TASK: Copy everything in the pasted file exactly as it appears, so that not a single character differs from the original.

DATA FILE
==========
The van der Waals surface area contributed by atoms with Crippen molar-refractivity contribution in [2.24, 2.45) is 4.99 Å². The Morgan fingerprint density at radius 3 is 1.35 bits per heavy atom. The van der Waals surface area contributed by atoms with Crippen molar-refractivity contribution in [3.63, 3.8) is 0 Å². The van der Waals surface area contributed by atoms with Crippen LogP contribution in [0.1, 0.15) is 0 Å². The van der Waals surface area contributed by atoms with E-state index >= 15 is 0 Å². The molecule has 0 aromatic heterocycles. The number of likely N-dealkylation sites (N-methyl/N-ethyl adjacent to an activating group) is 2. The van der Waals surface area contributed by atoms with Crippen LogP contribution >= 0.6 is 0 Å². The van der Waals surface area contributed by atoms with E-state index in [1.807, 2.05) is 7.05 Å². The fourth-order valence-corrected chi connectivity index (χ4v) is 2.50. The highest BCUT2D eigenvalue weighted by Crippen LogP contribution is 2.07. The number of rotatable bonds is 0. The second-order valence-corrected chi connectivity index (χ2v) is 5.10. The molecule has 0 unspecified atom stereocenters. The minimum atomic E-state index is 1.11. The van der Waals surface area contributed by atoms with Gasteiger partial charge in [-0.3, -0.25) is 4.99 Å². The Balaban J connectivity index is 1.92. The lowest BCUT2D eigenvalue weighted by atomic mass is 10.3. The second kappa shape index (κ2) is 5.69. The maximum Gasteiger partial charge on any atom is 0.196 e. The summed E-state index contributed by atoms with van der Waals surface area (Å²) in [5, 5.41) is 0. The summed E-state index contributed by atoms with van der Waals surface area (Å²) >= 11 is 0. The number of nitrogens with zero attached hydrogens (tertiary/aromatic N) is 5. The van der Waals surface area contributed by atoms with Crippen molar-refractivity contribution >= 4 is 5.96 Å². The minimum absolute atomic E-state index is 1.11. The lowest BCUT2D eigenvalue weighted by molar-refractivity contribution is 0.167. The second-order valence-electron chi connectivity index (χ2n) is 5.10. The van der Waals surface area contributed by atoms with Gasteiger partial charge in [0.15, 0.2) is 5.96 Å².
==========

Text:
The van der Waals surface area contributed by atoms with Crippen molar-refractivity contribution in [2.24, 2.45) is 4.99 Å². The Morgan fingerprint density at radius 3 is 1.35 bits per heavy atom. The van der Waals surface area contributed by atoms with Crippen molar-refractivity contribution in [3.63, 3.8) is 0 Å². The van der Waals surface area contributed by atoms with Crippen LogP contribution in [0.1, 0.15) is 0 Å². The van der Waals surface area contributed by atoms with E-state index >= 15 is 0 Å². The molecule has 0 aromatic heterocycles. The number of likely N-dealkylation sites (N-methyl/N-ethyl adjacent to an activating group) is 2. The van der Waals surface area contributed by atoms with Crippen LogP contribution >= 0.6 is 0 Å². The van der Waals surface area contributed by atoms with E-state index in [1.807, 2.05) is 7.05 Å². The fourth-order valence-corrected chi connectivity index (χ4v) is 2.50. The highest BCUT2D eigenvalue weighted by Crippen LogP contribution is 2.07. The number of rotatable bonds is 0. The second-order valence-corrected chi connectivity index (χ2v) is 5.10. The molecule has 0 unspecified atom stereocenters. The minimum atomic E-state index is 1.11. The van der Waals surface area contributed by atoms with Gasteiger partial charge in [-0.3, -0.25) is 4.99 Å². The Balaban J connectivity index is 1.92. The lowest BCUT2D eigenvalue weighted by atomic mass is 10.3. The second kappa shape index (κ2) is 5.69. The maximum Gasteiger partial charge on any atom is 0.196 e. The summed E-state index contributed by atoms with van der Waals surface area (Å²) in [5, 5.41) is 0. The summed E-state index contributed by atoms with van der Waals surface area (Å²) >= 11 is 0. The number of nitrogens with zero attached hydrogens (tertiary/aromatic N) is 5. The van der Waals surface area contributed by atoms with Crippen molar-refractivity contribution >= 4 is 5.96 Å². The minimum absolute atomic E-state index is 1.11. The lowest BCUT2D eigenvalue weighted by molar-refractivity contribution is 0.167. The second-order valence-electron chi connectivity index (χ2n) is 5.10. The van der Waals surface area contributed by atoms with Gasteiger partial charge in [0.15, 0.2) is 5.96 Å².